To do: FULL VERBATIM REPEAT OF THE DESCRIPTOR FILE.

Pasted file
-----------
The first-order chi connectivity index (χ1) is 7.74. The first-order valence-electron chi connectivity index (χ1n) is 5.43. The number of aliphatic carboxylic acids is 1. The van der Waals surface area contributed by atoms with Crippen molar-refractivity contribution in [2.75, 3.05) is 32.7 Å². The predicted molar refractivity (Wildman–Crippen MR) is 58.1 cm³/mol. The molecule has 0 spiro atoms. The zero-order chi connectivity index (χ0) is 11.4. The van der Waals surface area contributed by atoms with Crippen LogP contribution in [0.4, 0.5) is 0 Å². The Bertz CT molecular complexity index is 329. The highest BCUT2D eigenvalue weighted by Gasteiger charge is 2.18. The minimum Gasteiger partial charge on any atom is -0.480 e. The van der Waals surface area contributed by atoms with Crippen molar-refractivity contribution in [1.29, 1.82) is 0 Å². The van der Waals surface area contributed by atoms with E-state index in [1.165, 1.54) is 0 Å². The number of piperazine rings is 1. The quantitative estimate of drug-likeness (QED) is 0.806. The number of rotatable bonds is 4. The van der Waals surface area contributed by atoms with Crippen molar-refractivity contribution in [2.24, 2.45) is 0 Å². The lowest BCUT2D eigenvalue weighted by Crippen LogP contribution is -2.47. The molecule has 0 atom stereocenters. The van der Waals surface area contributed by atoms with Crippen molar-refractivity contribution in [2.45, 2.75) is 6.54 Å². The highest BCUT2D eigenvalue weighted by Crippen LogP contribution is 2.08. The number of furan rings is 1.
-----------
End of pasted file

The first-order chi connectivity index (χ1) is 7.74. The first-order valence-electron chi connectivity index (χ1n) is 5.43. The number of aliphatic carboxylic acids is 1. The van der Waals surface area contributed by atoms with Crippen molar-refractivity contribution in [2.75, 3.05) is 32.7 Å². The predicted molar refractivity (Wildman–Crippen MR) is 58.1 cm³/mol. The molecule has 0 spiro atoms. The zero-order chi connectivity index (χ0) is 11.4. The van der Waals surface area contributed by atoms with Crippen LogP contribution in [0.4, 0.5) is 0 Å². The Bertz CT molecular complexity index is 329. The highest BCUT2D eigenvalue weighted by Gasteiger charge is 2.18. The minimum Gasteiger partial charge on any atom is -0.480 e. The van der Waals surface area contributed by atoms with Crippen molar-refractivity contribution in [1.29, 1.82) is 0 Å². The van der Waals surface area contributed by atoms with E-state index in [1.165, 1.54) is 0 Å². The number of piperazine rings is 1. The quantitative estimate of drug-likeness (QED) is 0.806. The number of rotatable bonds is 4. The van der Waals surface area contributed by atoms with Crippen molar-refractivity contribution in [2.24, 2.45) is 0 Å². The lowest BCUT2D eigenvalue weighted by Crippen LogP contribution is -2.47. The molecule has 0 atom stereocenters. The van der Waals surface area contributed by atoms with Crippen molar-refractivity contribution in [2.45, 2.75) is 6.54 Å². The highest BCUT2D eigenvalue weighted by Crippen LogP contribution is 2.08. The number of furan rings is 1.